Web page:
31 January 2014

Big dig at Neds Corner Station

In the news today was this interview with Dr Jillian Garvey who is currently carrying out an archaeological dig at Neds Corner Station.


20 January 2014

Archaeological dig continues

Dr Jillian Garvey continues her archaeological dig at Neds Corner Station, which is part of a six-year project funded by the Australian Research Council. At the moment, Dr Garvey and her students are excavating a shell midden along the Murray River, in which they have found artefacts that suggest that the midden had been used by Indigenous people to cook and eat shellfish collected from the river at various times, spanning over thousands of years.

‘Lake Mungo in New South Wales has been extensively researched by archaeologists searching for evidence of human occupation in ancient times,’ Dr Garvey said.

‘However, we know little about human use of the landscape in this rich riverine environment only a couple of hundred kilometres south of the Willandra Lakes World Heritage Area.

‘This is the first ARC grant for Indigenous archaeology awarded in Victoria in recent times, so it’s exciting to think of the discoveries that lie ahead for us between now and 2020,’ Dr Garvey said.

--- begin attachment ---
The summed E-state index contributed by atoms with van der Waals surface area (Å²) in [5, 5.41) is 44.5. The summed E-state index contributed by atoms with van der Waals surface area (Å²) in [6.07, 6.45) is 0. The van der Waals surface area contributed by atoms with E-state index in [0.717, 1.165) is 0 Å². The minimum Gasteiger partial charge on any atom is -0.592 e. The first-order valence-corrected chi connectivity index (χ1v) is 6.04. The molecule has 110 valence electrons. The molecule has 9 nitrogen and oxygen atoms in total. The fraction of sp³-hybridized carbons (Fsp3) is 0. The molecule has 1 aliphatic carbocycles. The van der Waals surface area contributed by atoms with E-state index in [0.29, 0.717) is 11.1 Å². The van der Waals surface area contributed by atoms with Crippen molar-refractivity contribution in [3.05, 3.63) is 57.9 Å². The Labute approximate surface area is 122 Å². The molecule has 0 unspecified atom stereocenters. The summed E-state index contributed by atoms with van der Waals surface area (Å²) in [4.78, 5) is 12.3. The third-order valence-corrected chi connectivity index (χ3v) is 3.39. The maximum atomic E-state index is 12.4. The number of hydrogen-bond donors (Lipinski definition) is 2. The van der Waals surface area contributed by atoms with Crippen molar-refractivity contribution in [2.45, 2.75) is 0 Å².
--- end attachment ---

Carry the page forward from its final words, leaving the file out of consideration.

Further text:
Dr Garvey’s research on Neds Corner Station and the adjoining Murray-Sunset National Park is located in an area that has already yielded evidence of 15,000 years of human occupation, but she believes that the project may find evidence of human occupation similar to that already known from Lake Mungo (dating back as far as 40,000 years).


This story was also featured in Saturday's Sunraysia Daily:


15 January 2014

Thunderstorms at Neds

The staff at Neds Corner Station have expereinced gale force winds, heavy rain and thunderstorms over the past couple of days. They are hoping this will dampen the ground and help keep things a little bit cooler. Temperatures have been hovering around 45C.


7 January 2014

Neds staff finally see Major Mitchell Cockatoos

Since starting at Neds Corner Station, Manager, Peter Barnes, has dreamt of seeing Major Mitchell Cockatoos. When he was out doing fence repairs recently, he spotted a flock of 34 of the birds feeding in Acacia trees. Major Mitchell's have declined in arid areas due to habitat clearance. They will not nest close to one another, and therefore need a large area of unfragmented woodland to raise their young.



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